Besides mentioned above, “Winter” seeks to engage art within the exhibition, the catalogue and a cycle of film screenings and conferences in Oslo and several places in Central Asia prior to and during the Biennale, to serve as a catalyst for creating a genuine public debate to end the state of hibernation.
At the presentation Ayatgali Tuleubek and Tiago Bom have presented their curatorial statement. I will not share it fully but will highlight the most important and conceptual aspects:
As curators for the Central Asian Pavilion at the 55th Venice Biennale, we put forward the possibility of analysing the socio-political context of the region, for which the metaphor of Winter serves as a starting point. Abay Qunanbayuli’s poem, Winter, was chosen to embody this transference of meaning because of the poet’s impressive body of work dealing with the questions of social justice. Abay’s work and his strong convictions about social fairness make him a controversial figure and thinker, who is revered by all across the political spectrum.
Our interpretation of the poem is not limited to an illustration of the winter months and the traditional lifestyle; we view its elements as metaphors for a broader political context. Some elements of the poem, as well as Abay’s other works – particularly the essays within his Book of Words – can be related to the current political-economic situation in Central Asia, specifically with regards to the fusion of oligarchy and politics.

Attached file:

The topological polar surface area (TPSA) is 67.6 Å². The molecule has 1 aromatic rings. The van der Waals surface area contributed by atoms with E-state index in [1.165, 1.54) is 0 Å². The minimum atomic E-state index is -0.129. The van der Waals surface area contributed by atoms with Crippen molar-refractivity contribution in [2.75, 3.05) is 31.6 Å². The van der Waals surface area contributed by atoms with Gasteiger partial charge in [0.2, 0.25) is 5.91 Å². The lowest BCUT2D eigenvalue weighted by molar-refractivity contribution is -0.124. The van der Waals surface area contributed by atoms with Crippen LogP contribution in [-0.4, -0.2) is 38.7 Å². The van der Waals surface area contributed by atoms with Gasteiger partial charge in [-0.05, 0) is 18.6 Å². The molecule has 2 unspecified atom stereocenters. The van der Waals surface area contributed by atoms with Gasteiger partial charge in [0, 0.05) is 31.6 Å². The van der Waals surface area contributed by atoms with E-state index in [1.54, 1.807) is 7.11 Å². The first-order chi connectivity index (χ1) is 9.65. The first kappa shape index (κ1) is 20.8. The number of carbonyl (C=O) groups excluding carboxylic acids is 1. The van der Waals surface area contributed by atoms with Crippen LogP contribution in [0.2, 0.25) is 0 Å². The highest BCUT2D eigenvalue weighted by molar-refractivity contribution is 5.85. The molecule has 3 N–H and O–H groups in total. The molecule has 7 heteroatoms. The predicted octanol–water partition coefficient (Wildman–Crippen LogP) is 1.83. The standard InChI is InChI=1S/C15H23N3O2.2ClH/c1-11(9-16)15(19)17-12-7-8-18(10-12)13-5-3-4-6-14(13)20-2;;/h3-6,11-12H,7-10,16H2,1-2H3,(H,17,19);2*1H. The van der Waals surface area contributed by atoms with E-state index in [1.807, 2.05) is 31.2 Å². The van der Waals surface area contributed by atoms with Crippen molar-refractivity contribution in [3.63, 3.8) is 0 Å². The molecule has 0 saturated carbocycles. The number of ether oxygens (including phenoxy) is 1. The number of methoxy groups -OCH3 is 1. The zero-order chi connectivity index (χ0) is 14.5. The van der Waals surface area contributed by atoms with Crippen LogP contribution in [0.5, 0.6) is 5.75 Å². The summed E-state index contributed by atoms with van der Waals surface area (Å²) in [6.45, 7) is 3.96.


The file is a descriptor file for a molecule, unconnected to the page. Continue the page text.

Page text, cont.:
Most of the cultural production comes to surface in the shape of institutionalized forms of art, following the legacy of the Soviet rule, that served the interests of the State. This state-run artistic production has been pointed out by many as the cause for the decay in cultural debate, characterized by the lack of motivation to explore more socially-pressing issues, or by the negligence of real social challenges.
Evidently, contemporary art and other forms of cultural production (literature, music, film and theatre) tend to be in the form of pure light entertainment, promoting a one-sided view of the social climate. Furthered by the lack of intellectual exchange, they are not in direct contact with the international currents of the field. Though they have adopted Western stylistic qualities, they lack a more multifaceted social dimension in terms of content.